Lebanon’s COVID-19 vaccination plan brings hope amid crisis
BEIRUT--“I am still undecided about the vaccine. I fear that it might have side effects. I really don’t know what to do,” said Samira Abdel Malek. The 86-year-old falls within the first category of those eligible for the COVID-19 vaccination under a rollout plan which is expected to kick off in Lebanon in mid-February.
While Abdel Malek is hesitant, Nada Sleiman, 59, is eager to be vaccinated despite mistrust in the government’s ability to carry out an effective and equitable vaccination process.
“As far as I am concerned I want to take the vaccine. But how can we trust a failed and unreliable government. I am not sure if the vaccine will be properly stored under the right temperature, or if after receiving the first dose, the second dose will be available and accessible,” Sleiman said.
“Will the vaccines be distributed fairly and according to priorities? Will it be available to those who have connections only?” Sleiman asked, adding: “Nonetheless, I will register for vaccination… I have no other option.”
Lebanon’s caretaker government announced on January 27 its COVID-19 vaccination strategy, which includes the launch of a registration platform to help people get the vaccine amid an unprecedented surge in the virus. The country has reached record-breaking numbers since the beginning of the year, recording over 5,500 confirmed new cases daily.
Health professionals have called for an open, inclusive and transparent process to placate citizens’ worries given the privatisation and politicisation of the country’s health sector.
The government has failed to provide a comprehensive strategy to manage the COVID-19 crisis, despite calls to inform people of decisions made to halt the virus’s spread and mitigate its impact on mortality and morbidity. Instead, people have been left guessing and outguessing their policymakers about their decision-making process.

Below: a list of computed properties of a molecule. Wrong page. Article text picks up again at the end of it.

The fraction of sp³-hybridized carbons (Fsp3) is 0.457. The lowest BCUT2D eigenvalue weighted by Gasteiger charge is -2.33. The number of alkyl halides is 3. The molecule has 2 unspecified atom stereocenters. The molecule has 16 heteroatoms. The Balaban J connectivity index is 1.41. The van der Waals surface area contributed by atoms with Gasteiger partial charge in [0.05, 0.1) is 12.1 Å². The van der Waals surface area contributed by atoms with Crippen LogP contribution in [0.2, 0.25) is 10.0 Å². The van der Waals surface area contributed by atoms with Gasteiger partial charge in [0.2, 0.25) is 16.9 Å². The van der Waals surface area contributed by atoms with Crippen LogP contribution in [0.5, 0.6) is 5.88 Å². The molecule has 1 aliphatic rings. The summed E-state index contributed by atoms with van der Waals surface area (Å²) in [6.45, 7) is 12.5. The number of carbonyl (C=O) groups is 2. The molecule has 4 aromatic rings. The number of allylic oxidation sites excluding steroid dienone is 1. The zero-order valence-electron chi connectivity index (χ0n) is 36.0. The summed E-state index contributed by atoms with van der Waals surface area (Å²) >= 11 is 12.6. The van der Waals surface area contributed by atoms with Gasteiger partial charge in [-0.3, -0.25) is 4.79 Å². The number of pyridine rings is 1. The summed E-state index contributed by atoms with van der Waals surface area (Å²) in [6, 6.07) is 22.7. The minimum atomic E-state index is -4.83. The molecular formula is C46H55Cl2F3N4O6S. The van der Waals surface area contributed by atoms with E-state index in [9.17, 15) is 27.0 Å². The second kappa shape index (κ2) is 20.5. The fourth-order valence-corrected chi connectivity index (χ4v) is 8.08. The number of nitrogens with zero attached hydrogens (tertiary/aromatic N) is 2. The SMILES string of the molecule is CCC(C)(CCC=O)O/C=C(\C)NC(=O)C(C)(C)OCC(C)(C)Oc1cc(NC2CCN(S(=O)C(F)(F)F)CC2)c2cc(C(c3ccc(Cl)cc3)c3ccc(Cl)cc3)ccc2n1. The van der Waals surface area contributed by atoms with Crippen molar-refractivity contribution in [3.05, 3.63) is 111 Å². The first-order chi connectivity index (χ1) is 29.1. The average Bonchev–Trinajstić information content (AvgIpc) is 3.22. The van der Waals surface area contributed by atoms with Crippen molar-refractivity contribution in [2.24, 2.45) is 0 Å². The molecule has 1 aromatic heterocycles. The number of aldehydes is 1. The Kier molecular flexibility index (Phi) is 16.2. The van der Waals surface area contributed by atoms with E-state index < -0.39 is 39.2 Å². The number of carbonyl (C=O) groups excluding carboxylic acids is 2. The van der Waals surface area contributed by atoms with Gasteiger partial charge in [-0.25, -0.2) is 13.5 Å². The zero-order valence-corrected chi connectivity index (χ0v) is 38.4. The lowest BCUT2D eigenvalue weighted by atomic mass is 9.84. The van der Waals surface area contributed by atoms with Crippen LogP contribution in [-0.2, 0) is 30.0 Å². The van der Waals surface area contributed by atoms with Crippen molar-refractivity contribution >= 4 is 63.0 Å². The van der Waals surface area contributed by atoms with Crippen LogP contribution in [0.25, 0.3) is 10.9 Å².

The first batch of Pfizer vaccines is expected to arrive by mid-February. Under the plan, priority categories for vaccination will include healthcare workers and people aged 75 and above.
“The vaccine should be taken without hesitation,” said physician Dr. Ali Sabeh Aion.” It is the only means to protect ourselves otherwise we will be heading to a catastrophe.”
Stressing the need to act quickly, Aion said, “We fear further mutations of the virus over which the current vaccine might not be effective. That is why the vaccination process should be carried out without delay in order to contain and eventually eradicate the virus before more mutations occur.”
The first dose provides between 30% and 50% immunity. This increases to up to 95% immunity once the full dose is administered.
The World Bank said it will support the vaccination process by allocating $34 million, in its first operation to fund the procurement of COVID-19 vaccines.
The fund will be used to purchase 1.5 million doses of the Pfizer vaccine supporting 750,000 people, and part of 1.7 million additional doses through the Covax programme benefiting 1.135 million people.
“The World Bank will be supervising the vaccine rollout in the country as per the financing agreement with the government,” stressed Saroj Kumar Jha, regional director of the Mashreq Department (Lebanon, Iraq, Syria, Jordan and Iran) at the World Bank.
Downplaying the risk of favouritism in vaccine administration, Kumar said: “One of the conditions we have in our support for the country on vaccine is that the rollout will follow WHO immunization allocation framework based on priorities.”
“We will hire an independent vaccine monitor to see how the vaccination program is rolling out and to make sure that the Bank’s financing of vaccines and vaccination is carried out exactly as per the international standards,” Kumar told a Zoom press conference.
The vaccination plan will include Lebanese and non-Lebanese living in the country, including Syrian and Palestinian refugees, he said.
“We don’t want to exclude anyone because no one is safe till everybody is safe,” Kumar stressed.
Lebanon has entered a strict, round the clock lockdown since January 14 after recording a 70% rise in infections within a week, one of the steepest increases in transmission worldwide.
Beyond the human toll, the pandemic has exacerbated Lebanon’s economic crisis, its worst in recent history.
Economists hope the vaccination drive will help give confidence to open up the economy and help start the country’s economic recovery.